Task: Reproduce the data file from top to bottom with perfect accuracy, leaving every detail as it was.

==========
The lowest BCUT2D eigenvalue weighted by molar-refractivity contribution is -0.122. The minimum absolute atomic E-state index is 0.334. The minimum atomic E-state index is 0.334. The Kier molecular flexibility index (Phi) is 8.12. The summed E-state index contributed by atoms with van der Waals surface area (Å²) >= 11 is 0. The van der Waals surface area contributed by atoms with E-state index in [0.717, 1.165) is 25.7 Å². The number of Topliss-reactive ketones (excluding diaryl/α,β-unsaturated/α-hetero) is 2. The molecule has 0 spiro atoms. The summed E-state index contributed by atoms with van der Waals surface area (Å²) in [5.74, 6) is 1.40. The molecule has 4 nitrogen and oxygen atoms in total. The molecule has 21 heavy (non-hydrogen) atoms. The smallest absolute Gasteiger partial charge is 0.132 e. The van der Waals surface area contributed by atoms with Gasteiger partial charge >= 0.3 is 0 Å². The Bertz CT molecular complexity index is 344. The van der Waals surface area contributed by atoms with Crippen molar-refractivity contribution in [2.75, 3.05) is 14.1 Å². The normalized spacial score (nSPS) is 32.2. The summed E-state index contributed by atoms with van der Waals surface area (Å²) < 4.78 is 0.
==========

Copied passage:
The lowest BCUT2D eigenvalue weighted by molar-refractivity contribution is -0.122. The minimum absolute atomic E-state index is 0.334. The minimum atomic E-state index is 0.334. The Kier molecular flexibility index (Phi) is 8.12. The summed E-state index contributed by atoms with van der Waals surface area (Å²) >= 11 is 0. The van der Waals surface area contributed by atoms with E-state index in [0.717, 1.165) is 25.7 Å². The number of Topliss-reactive ketones (excluding diaryl/α,β-unsaturated/α-hetero) is 2. The molecule has 0 spiro atoms. The summed E-state index contributed by atoms with van der Waals surface area (Å²) in [5.74, 6) is 1.40. The molecule has 4 nitrogen and oxygen atoms in total. The molecule has 21 heavy (non-hydrogen) atoms. The smallest absolute Gasteiger partial charge is 0.132 e. The van der Waals surface area contributed by atoms with Gasteiger partial charge >= 0.3 is 0 Å². The Bertz CT molecular complexity index is 344. The van der Waals surface area contributed by atoms with Crippen molar-refractivity contribution in [2.75, 3.05) is 14.1 Å². The normalized spacial score (nSPS) is 32.2. The summed E-state index contributed by atoms with van der Waals surface area (Å²) < 4.78 is 0.